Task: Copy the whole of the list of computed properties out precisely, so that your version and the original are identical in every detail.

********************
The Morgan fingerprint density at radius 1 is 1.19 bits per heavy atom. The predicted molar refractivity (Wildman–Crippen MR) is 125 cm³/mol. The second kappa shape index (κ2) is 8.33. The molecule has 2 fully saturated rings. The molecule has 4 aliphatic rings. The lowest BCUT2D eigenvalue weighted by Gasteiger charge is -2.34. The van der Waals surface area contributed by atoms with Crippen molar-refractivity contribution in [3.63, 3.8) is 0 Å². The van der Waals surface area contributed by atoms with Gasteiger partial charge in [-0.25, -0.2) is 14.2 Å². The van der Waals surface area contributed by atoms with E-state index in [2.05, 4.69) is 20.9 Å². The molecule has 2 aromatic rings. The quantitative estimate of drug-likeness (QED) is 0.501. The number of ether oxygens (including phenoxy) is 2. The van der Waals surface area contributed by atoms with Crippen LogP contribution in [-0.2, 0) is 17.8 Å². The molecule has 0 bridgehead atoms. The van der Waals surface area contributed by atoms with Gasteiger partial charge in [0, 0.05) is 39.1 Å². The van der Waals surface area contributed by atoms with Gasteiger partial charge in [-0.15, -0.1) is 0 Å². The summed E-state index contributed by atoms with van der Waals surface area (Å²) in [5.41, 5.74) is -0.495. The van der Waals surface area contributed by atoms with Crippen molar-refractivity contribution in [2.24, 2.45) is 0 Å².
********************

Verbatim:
The Morgan fingerprint density at radius 1 is 1.19 bits per heavy atom. The predicted molar refractivity (Wildman–Crippen MR) is 125 cm³/mol. The second kappa shape index (κ2) is 8.33. The molecule has 2 fully saturated rings. The molecule has 4 aliphatic rings. The lowest BCUT2D eigenvalue weighted by Gasteiger charge is -2.34. The van der Waals surface area contributed by atoms with Crippen molar-refractivity contribution in [3.63, 3.8) is 0 Å². The van der Waals surface area contributed by atoms with Gasteiger partial charge in [-0.25, -0.2) is 14.2 Å². The van der Waals surface area contributed by atoms with E-state index in [2.05, 4.69) is 20.9 Å². The molecule has 2 aromatic rings. The quantitative estimate of drug-likeness (QED) is 0.501. The number of ether oxygens (including phenoxy) is 2. The van der Waals surface area contributed by atoms with Crippen LogP contribution in [-0.2, 0) is 17.8 Å². The molecule has 0 bridgehead atoms. The van der Waals surface area contributed by atoms with Gasteiger partial charge in [0, 0.05) is 39.1 Å². The van der Waals surface area contributed by atoms with Gasteiger partial charge in [-0.15, -0.1) is 0 Å². The summed E-state index contributed by atoms with van der Waals surface area (Å²) in [5.41, 5.74) is -0.495. The van der Waals surface area contributed by atoms with Crippen molar-refractivity contribution in [2.24, 2.45) is 0 Å².